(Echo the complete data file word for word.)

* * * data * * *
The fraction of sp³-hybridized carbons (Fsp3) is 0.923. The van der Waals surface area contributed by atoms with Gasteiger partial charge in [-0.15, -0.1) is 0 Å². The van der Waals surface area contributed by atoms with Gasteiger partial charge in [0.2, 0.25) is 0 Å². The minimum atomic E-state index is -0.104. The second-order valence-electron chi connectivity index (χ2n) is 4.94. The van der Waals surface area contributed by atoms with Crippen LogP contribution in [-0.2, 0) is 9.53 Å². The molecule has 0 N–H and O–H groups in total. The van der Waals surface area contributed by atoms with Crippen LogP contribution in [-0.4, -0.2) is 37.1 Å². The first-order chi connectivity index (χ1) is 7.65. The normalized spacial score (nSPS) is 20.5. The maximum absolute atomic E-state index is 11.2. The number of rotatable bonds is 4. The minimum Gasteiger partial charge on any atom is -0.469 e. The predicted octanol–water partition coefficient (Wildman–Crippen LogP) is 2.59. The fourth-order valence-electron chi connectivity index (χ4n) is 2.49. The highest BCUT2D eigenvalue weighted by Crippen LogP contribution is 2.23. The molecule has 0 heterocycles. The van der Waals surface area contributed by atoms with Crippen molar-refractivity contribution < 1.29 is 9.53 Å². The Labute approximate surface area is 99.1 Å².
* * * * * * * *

The fraction of sp³-hybridized carbons (Fsp3) is 0.923. The van der Waals surface area contributed by atoms with Gasteiger partial charge in [-0.15, -0.1) is 0 Å². The van der Waals surface area contributed by atoms with Gasteiger partial charge in [0.2, 0.25) is 0 Å². The minimum atomic E-state index is -0.104. The second-order valence-electron chi connectivity index (χ2n) is 4.94. The van der Waals surface area contributed by atoms with Crippen LogP contribution in [-0.2, 0) is 9.53 Å². The molecule has 0 N–H and O–H groups in total. The van der Waals surface area contributed by atoms with Crippen LogP contribution in [-0.4, -0.2) is 37.1 Å². The first-order chi connectivity index (χ1) is 7.65. The normalized spacial score (nSPS) is 20.5. The maximum absolute atomic E-state index is 11.2. The number of rotatable bonds is 4. The minimum Gasteiger partial charge on any atom is -0.469 e. The predicted octanol–water partition coefficient (Wildman–Crippen LogP) is 2.59. The fourth-order valence-electron chi connectivity index (χ4n) is 2.49. The highest BCUT2D eigenvalue weighted by Crippen LogP contribution is 2.23. The molecule has 0 heterocycles. The van der Waals surface area contributed by atoms with Crippen molar-refractivity contribution < 1.29 is 9.53 Å². The Labute approximate surface area is 99.1 Å².